Thursday 23rd June 2011
FINE words butter no parsnips. It’s all very well for the United Nations and other bodies to enshrine principles about human rights into charters and constitutions, but between words and actions lies a chasm as deep any ocean.
Matthew Engel, writing in The Guardian, ages ago, observed that Philip Larkin’s poem This be the Verse might have contained a misprint, unnoticed by editors, proof-readers and even the poet himself. Engel hypothesised that the opening line was actually:
They tuck you up, your mum and dad.
A pleasing conceit. Somebody with a fondness for linguistic quirks – a Lynne Truss or Richard Stilgoe perhaps – should bring out a pocket edition entitled Rewriting History, which would explain how some significant developments came about as a result of illegible handwriting or tiny errors made by scribes.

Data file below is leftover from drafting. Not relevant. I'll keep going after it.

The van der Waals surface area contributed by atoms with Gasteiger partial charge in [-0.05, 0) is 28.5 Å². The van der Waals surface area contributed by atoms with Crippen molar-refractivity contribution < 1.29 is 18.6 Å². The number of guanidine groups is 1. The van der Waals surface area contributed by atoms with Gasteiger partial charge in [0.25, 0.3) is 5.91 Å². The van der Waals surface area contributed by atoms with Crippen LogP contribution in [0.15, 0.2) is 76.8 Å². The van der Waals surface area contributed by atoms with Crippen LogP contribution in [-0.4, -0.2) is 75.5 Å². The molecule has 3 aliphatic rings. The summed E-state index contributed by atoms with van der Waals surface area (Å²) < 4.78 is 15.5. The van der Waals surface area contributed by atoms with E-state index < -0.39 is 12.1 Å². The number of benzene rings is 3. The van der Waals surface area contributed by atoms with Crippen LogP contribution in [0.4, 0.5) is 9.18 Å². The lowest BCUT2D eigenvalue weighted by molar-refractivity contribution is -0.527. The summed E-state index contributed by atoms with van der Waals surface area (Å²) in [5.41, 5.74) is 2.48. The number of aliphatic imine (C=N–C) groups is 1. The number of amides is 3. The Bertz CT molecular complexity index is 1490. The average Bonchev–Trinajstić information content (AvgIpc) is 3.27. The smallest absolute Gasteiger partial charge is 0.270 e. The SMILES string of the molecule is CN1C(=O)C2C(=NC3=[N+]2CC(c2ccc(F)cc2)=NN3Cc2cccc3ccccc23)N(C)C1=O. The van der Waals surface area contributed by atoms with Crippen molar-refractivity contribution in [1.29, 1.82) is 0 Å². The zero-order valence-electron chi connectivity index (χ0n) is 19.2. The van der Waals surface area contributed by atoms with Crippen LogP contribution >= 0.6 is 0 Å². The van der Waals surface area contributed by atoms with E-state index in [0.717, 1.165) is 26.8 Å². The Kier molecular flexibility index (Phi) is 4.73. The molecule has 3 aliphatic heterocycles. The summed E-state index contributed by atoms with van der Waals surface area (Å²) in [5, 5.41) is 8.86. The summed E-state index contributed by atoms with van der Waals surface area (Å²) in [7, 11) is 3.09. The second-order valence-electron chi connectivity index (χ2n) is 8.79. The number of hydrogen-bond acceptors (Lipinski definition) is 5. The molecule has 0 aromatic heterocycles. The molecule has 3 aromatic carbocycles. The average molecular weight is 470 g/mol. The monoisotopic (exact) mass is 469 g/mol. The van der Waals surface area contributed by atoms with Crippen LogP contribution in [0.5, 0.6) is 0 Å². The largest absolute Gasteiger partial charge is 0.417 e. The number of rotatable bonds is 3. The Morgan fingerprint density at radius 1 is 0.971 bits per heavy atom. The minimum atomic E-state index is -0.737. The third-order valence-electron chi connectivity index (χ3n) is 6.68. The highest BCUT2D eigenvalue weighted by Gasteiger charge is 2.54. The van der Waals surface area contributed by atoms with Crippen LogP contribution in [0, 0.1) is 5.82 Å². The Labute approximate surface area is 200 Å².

What if, for example, the United States of America’s Declaration of Independence had held, as a self-evident truth, that all men be treated equal?
Everything now has a monetary value, be it land, crop, artefact or service. In the labour market, a cleaner is not treated the same as a middle manager or entertainment industry celebrity. In the goods market, however, the same price applies to all buyers. A loaf of bread costs the same whether purchased by Mrs Scroggins, Mr Braithwaite or Graham Norton.
Therefore, when a government cuts taxes – generously offering everyone ‘more money in the pocket’ – they are, in effect, perpetrating the corruption of inequality. The same percentage cut funds two local bus journeys for the cleaner, a flight to Paris for the middle manager, and a holiday in Spain for the celebrity. Such benefits, inherent in capitalism, apply every week, of course.
This is what I call wage-ism. It is as vile and indefensible as any practice, behaviour or procedure that discriminates on the grounds of race, creed, age, gender, or sexual orientation.
Everyone knows the gap between rich and poor grows ever wider, but, alas, so few seem to mind.